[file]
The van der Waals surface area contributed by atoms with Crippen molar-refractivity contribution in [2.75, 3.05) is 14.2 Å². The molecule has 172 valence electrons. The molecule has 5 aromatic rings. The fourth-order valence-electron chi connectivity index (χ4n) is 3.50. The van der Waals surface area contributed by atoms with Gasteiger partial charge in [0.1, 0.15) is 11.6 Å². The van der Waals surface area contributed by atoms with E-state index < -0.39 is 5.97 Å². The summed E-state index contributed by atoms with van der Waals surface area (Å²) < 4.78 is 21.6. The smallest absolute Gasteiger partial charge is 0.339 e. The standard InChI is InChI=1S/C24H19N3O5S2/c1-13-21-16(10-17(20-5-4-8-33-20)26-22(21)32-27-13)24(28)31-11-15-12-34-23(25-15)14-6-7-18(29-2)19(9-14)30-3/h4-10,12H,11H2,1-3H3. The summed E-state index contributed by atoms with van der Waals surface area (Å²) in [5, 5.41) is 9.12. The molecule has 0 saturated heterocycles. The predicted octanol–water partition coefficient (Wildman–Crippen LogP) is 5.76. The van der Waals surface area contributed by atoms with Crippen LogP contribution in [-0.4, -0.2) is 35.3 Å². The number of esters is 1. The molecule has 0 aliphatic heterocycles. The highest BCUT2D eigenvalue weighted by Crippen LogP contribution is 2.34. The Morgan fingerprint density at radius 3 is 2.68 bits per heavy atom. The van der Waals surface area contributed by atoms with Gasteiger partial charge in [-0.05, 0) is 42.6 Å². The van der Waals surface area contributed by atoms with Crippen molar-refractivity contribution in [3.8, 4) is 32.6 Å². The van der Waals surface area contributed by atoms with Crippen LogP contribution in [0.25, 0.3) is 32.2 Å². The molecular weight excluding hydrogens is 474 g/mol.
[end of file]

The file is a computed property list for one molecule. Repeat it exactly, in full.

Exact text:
The van der Waals surface area contributed by atoms with Crippen molar-refractivity contribution in [2.75, 3.05) is 14.2 Å². The molecule has 172 valence electrons. The molecule has 5 aromatic rings. The fourth-order valence-electron chi connectivity index (χ4n) is 3.50. The van der Waals surface area contributed by atoms with Gasteiger partial charge in [0.1, 0.15) is 11.6 Å². The van der Waals surface area contributed by atoms with E-state index < -0.39 is 5.97 Å². The summed E-state index contributed by atoms with van der Waals surface area (Å²) < 4.78 is 21.6. The smallest absolute Gasteiger partial charge is 0.339 e. The standard InChI is InChI=1S/C24H19N3O5S2/c1-13-21-16(10-17(20-5-4-8-33-20)26-22(21)32-27-13)24(28)31-11-15-12-34-23(25-15)14-6-7-18(29-2)19(9-14)30-3/h4-10,12H,11H2,1-3H3. The summed E-state index contributed by atoms with van der Waals surface area (Å²) in [5, 5.41) is 9.12. The molecule has 0 saturated heterocycles. The predicted octanol–water partition coefficient (Wildman–Crippen LogP) is 5.76. The van der Waals surface area contributed by atoms with Crippen LogP contribution in [-0.4, -0.2) is 35.3 Å². The number of esters is 1. The molecule has 0 aliphatic heterocycles. The highest BCUT2D eigenvalue weighted by Crippen LogP contribution is 2.34. The Morgan fingerprint density at radius 3 is 2.68 bits per heavy atom. The van der Waals surface area contributed by atoms with Gasteiger partial charge in [-0.05, 0) is 42.6 Å². The van der Waals surface area contributed by atoms with Crippen molar-refractivity contribution in [3.8, 4) is 32.6 Å². The van der Waals surface area contributed by atoms with Crippen LogP contribution in [0.25, 0.3) is 32.2 Å². The molecular weight excluding hydrogens is 474 g/mol.